topical media & game development

talk show tell print

object-oriented programming

Types as behavior

In the previous chapter we have developed a formal definition of types and the subtyping relation. However, we have restricted ourselves to (syntactic) signatures only, omitting (semantic) behavioral properties associated with function and object types.

Subtype requirements -- signature and behavior

Safety properties -- nothing bad

slide: Subtyping and behavior

From a behavioral perspective, the subtype requirements (implied by the substitutability property) may be stated abstractly as the preservation of behavioral properties. According to  [Liskov93], behavioral properties encompass safety properties (which express that nothing bad will happen) and liveness properties (which express that eventually something good will happen). For safety properties we may further make a distinction between invariant properties (which must be satisfied in all possible states) and history properties (which hold for all possible execution sequences). See slide 10-properties. Behavioral properties (which are generally not captured by the signature only) may be important for the correct execution of a program. For example, when we replace a stack by a queue (which both have the same signature if we rename push and insert into put, and pop and retrieve into get) then we will get incorrect results when our program depends upon the LIFO (last-in first-out) behavior of the stack. As another example, consider the relation between a type FatSet (which supports the methods insert, select and size) and a type IntSet (which supports the methods insert, delete, select and size). See slide 10-history.

Example -- $IntSet \not<= FatSet$

  • FatSet -- insert, select, size
  • IntSet -- insert, delete, select, size

History property -- not satisfied by $IntSet$

  • \A s : FatSet. \A %f, %q : State. %f < %q /\ s \e dom (%q).
    \hspace{2cm} \A x : Int. x \e s_{%f} => x \e s_{%q}

slide: History properties -- example

With respect to its signature, IntSet merely extends FatSet with a delete method and hence could be regarded as a subtype of FatSet. However, consider the history property stated above, which says that for any (FatSet) s, when an integer x is an element of s in state %f then x will also be an element of s in any state %q that comes after %f. This property holds since instances of FatSet do not have a method delete by which elements can be removed. Now if we take this property into account, IntSet may not be regarded as a subtype of FatSet, since instances of IntSet may grow and shrink and hence do not respect the FatSet history property. This observation raises two questions. Firstly, how can we characterize the behavior of an object or function and, more importantly, how can we extend our notion of types to include a behavioral description? And secondly, assuming that we have the means to characterize the behavior of a function or object type, how can we verify that a subtype respects the behavioral constraints imposed by the supertype?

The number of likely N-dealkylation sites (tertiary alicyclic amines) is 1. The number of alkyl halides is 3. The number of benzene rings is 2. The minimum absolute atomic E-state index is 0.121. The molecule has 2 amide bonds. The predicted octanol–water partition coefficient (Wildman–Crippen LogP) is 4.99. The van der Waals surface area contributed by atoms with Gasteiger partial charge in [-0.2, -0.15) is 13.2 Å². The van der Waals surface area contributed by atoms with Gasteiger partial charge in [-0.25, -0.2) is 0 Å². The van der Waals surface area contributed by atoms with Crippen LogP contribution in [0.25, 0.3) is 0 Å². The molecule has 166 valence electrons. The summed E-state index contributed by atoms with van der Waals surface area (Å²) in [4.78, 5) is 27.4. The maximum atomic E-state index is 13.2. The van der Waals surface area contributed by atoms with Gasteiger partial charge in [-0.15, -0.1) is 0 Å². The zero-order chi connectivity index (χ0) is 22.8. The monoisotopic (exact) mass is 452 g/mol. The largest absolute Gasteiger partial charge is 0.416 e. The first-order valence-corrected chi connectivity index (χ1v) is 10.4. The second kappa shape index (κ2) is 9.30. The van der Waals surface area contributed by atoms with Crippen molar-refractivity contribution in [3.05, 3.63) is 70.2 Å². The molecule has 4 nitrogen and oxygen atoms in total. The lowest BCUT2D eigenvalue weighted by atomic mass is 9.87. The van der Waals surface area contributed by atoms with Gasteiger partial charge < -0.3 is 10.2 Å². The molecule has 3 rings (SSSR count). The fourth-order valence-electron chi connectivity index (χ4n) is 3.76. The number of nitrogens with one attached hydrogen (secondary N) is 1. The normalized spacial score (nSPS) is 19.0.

The answer to the first question is suggested by the observation that we may also express the constraints imposed by the signature by means of logical formulae that state the constraints as assertions which must be satisfied.

Types as behavior -- constraints

  • x : 9..11 <=> x : Int /\ 9 <= x <= 11

Behavioral constraints -- signature versus assertions

  • f(x:9..11) : 3..5 { ... }

    int f(int x) {
       require( 9 <= x  && x <= 11 );
       promise( 3 <= result && result <= 5);
       return result;

slide: Types and behavioral constraints

For example, we may express the requirement imposed by typing a variable as an element of an integer subrange also by stating that the variable is an integer variable that respects the bounds of the subrange. Similarly, we can express the typing constraints on the domain and range of a function by means of pre- and post-conditions asserting these constraints. See slide 10-constraints. More generally, we may characterize the behavior of a function type by means of pre- and post-conditions and the behavior of an object type by means of pre- and post-conditions for its methods and an invariant clause expressing the invariant properties of its state and behavior. Recall that this is precisely what is captured in our notion of contract, as discussed in section contracts. With regard to the second question, to verify behavioral properties (expressed as assertions) we need an assertion logic in the style of Hoare. Such a logic will be discussed in the next section. In addition, we need a way in which to verify that (an instance of) a subtype respects the behavioral properties of its supertype. In section correspondence we will give precise guidelines for a programmer to check the behavioral correspondence between two types.

(C) Æliens 04/09/2009

You may not copy or print any of this material without explicit permission of the author or the publisher. In case of other copyright issues, contact the author.